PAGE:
I would ask them about the rent they get (total) monthly and then you can apply AT LEAST the 50% rule of thumb to ESTIMATE the NOI - Net Operating Income (This can be way off either way depending on condition of property and other factors). If you can find out the cap rate for the area (there is a podcast on #AskBP about that topic), and then apply it to your building you can at least have a starting point. Then you have to do the best you can to confirm the numbers both from the income and expense standpoint. The last mid-sized multi that I crunched the numbers on they were willing to share the rent roll and some of the expenses (you can get the taxes and some other numbers on your own).
You also need to know who pays the utilities, and what those run. Owner may pay water, sewer and trash, which adds up. You may also have some lights for common areas, water for maintenance, etc. These all have to be part of your expenses when figuring your NOI
One more thing (as if you needed more to think about) -- are there any other income streams? Is there a coin operated laundry? Vending?
Here's how the calculations work:
Income - Expenses = NOI (calculate it for the year)
NOI/cap rate = value
Cap rate could be viewed as return on invested capital, but that includes your down payment AND your loan, so it's not the same as cash on cash return.
So if your desired cap rate was 10% (again an ASK BP episode about this!)
And your rent roll showed $144,000 per year (I took $400/unit/mo x30 x12 mo)
Apply 50% rule of thumb to get $72,000 per year NOI (again this could be HIGH depending on expenses, who pays utilites, etc etc etc)
At a 10% cap rate: $72,000/.10 = $720,000 value IF rents are somewhat stable and expenses are exactly 50%. Chances of that all happening are slim, but its at least a starting point!
Lots more questions than answers, but it sounds like its time to dig in and see what parts of the puzzle you can figure out, and try to estimate the missing pieces to come with your potential offer price.
Great advice above from @Gilbert Dominguez and others about not letting your emotions get the best of you, its a business deal after all.
There are tons of other threads on calculating value of a multi, and there are also some spreadsheets to look at on the FilePlace. Also several great podcasts on the main BP Podcast about multi's.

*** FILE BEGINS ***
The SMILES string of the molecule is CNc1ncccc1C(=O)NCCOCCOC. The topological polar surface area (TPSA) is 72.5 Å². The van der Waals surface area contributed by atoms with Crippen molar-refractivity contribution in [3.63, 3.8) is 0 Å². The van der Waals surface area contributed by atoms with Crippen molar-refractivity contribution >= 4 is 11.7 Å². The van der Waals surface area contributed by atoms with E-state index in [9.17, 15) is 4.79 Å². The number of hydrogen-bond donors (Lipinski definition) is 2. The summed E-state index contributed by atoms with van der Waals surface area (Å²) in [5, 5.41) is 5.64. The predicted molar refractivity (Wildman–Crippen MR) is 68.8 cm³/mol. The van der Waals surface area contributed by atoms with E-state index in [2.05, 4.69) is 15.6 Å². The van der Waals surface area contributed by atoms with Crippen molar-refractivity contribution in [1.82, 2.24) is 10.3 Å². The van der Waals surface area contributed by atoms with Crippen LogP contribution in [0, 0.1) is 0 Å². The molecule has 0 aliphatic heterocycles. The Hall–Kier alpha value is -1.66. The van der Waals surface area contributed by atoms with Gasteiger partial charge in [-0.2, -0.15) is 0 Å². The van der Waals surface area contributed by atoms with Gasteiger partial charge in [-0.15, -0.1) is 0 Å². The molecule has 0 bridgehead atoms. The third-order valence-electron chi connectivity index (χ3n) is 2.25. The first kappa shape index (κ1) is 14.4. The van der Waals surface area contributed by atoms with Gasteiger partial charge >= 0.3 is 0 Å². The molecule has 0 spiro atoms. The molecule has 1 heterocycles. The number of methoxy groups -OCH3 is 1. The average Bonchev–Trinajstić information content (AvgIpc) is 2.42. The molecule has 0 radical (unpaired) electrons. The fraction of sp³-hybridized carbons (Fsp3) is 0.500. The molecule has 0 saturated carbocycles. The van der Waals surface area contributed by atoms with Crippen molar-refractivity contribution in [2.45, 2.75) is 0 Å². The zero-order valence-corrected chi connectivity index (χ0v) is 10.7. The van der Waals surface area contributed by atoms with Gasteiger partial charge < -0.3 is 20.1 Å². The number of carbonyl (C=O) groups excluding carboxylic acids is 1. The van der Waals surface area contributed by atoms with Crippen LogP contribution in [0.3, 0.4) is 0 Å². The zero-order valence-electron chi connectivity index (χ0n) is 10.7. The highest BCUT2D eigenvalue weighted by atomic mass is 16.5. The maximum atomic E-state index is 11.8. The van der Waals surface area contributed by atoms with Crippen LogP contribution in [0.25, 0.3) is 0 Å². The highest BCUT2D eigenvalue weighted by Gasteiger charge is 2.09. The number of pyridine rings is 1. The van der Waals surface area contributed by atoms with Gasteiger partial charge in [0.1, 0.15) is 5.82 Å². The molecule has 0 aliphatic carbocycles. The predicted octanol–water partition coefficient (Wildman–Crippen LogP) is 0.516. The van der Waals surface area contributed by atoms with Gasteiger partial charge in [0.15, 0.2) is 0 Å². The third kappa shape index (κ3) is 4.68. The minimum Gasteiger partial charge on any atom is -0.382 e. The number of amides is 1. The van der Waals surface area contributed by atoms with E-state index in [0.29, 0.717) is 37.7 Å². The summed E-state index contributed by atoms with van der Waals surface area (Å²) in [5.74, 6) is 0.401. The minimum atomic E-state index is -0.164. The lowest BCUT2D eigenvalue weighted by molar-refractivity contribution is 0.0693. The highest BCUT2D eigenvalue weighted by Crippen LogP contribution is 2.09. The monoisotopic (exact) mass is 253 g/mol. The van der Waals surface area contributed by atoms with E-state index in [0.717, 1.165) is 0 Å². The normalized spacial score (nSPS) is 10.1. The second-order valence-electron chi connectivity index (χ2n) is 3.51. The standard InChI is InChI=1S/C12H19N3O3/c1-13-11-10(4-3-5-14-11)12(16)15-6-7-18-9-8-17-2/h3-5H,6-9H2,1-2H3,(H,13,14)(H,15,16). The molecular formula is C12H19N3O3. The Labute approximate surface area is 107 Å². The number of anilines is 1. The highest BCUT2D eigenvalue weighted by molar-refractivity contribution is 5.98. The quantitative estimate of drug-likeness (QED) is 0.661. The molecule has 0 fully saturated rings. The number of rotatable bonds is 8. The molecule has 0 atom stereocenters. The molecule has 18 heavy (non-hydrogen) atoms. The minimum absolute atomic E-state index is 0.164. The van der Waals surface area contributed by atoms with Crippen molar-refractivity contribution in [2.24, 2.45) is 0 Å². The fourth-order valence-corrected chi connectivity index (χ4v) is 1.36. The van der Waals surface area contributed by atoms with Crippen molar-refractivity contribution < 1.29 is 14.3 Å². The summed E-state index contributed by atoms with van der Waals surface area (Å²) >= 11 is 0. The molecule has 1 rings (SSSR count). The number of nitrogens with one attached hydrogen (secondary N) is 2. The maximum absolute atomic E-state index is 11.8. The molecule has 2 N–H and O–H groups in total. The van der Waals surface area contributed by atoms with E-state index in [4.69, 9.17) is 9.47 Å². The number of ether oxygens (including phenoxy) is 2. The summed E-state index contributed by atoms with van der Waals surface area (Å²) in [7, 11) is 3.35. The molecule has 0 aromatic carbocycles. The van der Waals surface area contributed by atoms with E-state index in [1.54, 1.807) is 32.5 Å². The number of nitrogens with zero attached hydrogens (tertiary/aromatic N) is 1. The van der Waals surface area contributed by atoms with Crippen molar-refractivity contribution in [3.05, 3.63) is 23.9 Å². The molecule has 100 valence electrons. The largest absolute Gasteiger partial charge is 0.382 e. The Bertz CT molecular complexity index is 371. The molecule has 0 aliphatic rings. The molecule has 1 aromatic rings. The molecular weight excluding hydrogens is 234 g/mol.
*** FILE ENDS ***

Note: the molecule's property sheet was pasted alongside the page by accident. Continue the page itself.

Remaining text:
Good luck! And most of all -- Have Fun!
This post has been removed.
This is why I typically like deals of 70 doors or greater.
Smaller 20,30 units unless the owner has multiple building in other locations for 100's of units tend to have poor records. They do not think about exit plans and how a lender would underwrite for a borrower and the reports they would want to see formatted in a particular way to get loan approval.
30 units you usually have repair problems not being able to afford a full time person with the income coming in.
If you can't verify you MUST assume the worst when it comes to records. I tell the sellers if you want a higher price you MUST have pristine records that are audited. Anything that can't be validated 100% reduces the sales price. If a lot of unknowns you have to go worst case and price in risk with a much lower offer.
If you do consider owner finance look at an option period before you buy, get estoppels signed by tenants, and do not give a personal guarantee so that if it turns into a money pit you can hand it back and walk away.
No legal advice given.
@Tom Shepard thanks for the great response! Bringing me back to the basics of coming up with a starting point. Huge help!
@Joel Owens , I was waiting to hear your thoughts on this. I understand your thoughts on the smaller complexes and I'll be moving into the apartment community ranks soon enough. I'm just taking my time and learning the ropes bit by bit. So you would recommend, perhaps a master lease option?
Plus, I guess I should mention, there is a lot of deferred maintenance.
When you cannot verify 100% you want multiple outs and to offload responsibility.
For example if I have to be on the hook for a personal guarantee or even a corp. that property had better show 100% records and be an amazing deal.
If it's a marginal deal based on turning around and that doesn't happen you want to be able to walk away unscathed. This way you turn it around you win. If it doesn't happen at least you gained experience and hand the money pit back without draining your time and capital resources.
If a seller sells you a bill of goods with a PG then they will stick it to you.
@Joel Owens could you go into a little more detail about how the option period works? Does this apply only in case the seller is financing the deal entirely (i.e. no bank involved)? What are the typical terms of such an agreement?
Create Lasting Wealth Through Real Estate
Join the millions of people achieving financial freedom through the power of real estate investing